July 21st, 2007


True Meaning Contest

Okay, brain, I know you're throwing out ideas, but --

Why did the phrase "hockey tarot" just pop into my head and lodge there? What are you doing up there?

Also, I have decided that "He's an [x]. She's a [y]. They play hockey fight crime!" is clearly not suitable for children's books. Why? Because children's books must include A Clearly Identifiable Valuable Lesson, or else they are pointless escapist trash and must be roundly condemned by all right-thinking people. Children, you see, are not actually people, who might like to read a book for its own sake, who might even pick out books on their own, who might read books regardless of category if they were voracious enough little readers. No. Children are not like that. They do exactly what we want! They learn exactly what we say! All opportunities must be taken to teach them A Clearly Identifiable Valuable Lesson! So. Examples of good Valuable Lessons immediately popped into my head: "They learn the true meaning of Christmas," and "They learn the true meaning of friendship." The Simpsons had a good series of these when they were indicating the passage of time: "And then we learned the true meaning of Flag Day." etc.

Of course, what popped into my head was, "She's a peewee hockey player who was born to save her father from being the Queen of Air and Darkness's tithe to hell. He's a kid inventor who's just discovering his true powers. They play hockey, fight crime, and discover the true meaning of NP Completeness." This is frightening me a little, and if I wasn't so hungry, I think I'd have to go have a lie-down over it.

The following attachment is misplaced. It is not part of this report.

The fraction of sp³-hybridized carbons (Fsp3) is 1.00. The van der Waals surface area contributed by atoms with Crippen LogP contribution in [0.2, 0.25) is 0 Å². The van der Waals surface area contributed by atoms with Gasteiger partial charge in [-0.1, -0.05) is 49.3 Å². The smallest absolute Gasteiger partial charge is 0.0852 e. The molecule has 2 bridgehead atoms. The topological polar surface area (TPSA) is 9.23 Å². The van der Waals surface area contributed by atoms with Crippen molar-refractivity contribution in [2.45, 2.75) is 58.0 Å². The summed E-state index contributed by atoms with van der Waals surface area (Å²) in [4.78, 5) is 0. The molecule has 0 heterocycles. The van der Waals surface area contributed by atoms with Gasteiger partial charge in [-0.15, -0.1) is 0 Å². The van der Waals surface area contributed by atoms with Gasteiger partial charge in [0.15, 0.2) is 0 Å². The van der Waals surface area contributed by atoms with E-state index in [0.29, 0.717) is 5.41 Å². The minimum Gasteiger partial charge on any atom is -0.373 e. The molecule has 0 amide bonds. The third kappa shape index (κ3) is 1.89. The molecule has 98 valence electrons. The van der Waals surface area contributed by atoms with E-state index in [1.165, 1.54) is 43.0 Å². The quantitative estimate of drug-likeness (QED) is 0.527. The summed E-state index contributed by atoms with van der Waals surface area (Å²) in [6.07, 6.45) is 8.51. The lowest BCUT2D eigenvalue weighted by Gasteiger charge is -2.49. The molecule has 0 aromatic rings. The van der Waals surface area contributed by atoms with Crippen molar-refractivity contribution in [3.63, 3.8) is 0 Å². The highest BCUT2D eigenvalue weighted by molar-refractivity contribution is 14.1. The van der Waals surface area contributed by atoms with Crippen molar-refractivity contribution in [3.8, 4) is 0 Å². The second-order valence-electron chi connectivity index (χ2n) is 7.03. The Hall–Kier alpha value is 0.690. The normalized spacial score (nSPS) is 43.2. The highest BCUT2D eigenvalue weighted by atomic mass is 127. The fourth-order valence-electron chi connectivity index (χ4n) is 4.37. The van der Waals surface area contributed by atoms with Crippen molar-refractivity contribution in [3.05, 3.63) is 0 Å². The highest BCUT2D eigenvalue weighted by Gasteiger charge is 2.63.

(Also, if someone would write a piece of music for strings called, "Air for Queen and Darkness," that would be awesome. It's what I originally typed above.)

But anyway. Now I'm having a contest! What you win is a really cool postcard and the accolades of the other readers of this journal! You should come up with the best "true meaning of" for a children's novel. Bonus points for a good "She's an x/he's a y" to go with it, but what we're really going for is, "They discover the true meaning of flax harvesting!" "They discover the true meaning of Charlie Chaplin's birthday!" sort of thing. Go! Give me true meanings that will be Deeply Powerful Lessons for Today's Youth!

(Anyone who uses the phrase "today's youth" and is not joking bears watching closely. I'm just sayin'.)